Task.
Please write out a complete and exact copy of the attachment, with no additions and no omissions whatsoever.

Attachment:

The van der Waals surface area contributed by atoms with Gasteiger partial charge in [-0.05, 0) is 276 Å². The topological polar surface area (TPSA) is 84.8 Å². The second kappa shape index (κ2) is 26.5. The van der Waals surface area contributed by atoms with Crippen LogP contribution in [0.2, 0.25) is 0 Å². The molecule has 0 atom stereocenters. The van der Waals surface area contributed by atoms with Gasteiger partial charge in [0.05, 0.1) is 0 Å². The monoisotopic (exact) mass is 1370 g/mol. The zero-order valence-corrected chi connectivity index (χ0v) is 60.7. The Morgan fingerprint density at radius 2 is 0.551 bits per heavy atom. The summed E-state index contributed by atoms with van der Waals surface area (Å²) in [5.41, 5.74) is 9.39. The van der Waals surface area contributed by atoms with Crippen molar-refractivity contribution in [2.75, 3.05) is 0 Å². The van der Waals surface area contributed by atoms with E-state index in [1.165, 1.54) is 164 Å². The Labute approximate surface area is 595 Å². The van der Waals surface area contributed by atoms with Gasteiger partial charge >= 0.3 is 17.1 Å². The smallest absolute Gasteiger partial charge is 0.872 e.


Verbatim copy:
The van der Waals surface area contributed by atoms with Gasteiger partial charge in [-0.05, 0) is 276 Å². The topological polar surface area (TPSA) is 84.8 Å². The second kappa shape index (κ2) is 26.5. The van der Waals surface area contributed by atoms with Crippen LogP contribution in [0.2, 0.25) is 0 Å². The molecule has 0 atom stereocenters. The van der Waals surface area contributed by atoms with Gasteiger partial charge in [0.05, 0.1) is 0 Å². The monoisotopic (exact) mass is 1370 g/mol. The zero-order valence-corrected chi connectivity index (χ0v) is 60.7. The Morgan fingerprint density at radius 2 is 0.551 bits per heavy atom. The summed E-state index contributed by atoms with van der Waals surface area (Å²) in [5.41, 5.74) is 9.39. The van der Waals surface area contributed by atoms with Crippen molar-refractivity contribution in [2.75, 3.05) is 0 Å². The van der Waals surface area contributed by atoms with E-state index in [1.165, 1.54) is 164 Å². The Labute approximate surface area is 595 Å². The van der Waals surface area contributed by atoms with Gasteiger partial charge >= 0.3 is 17.1 Å². The smallest absolute Gasteiger partial charge is 0.872 e.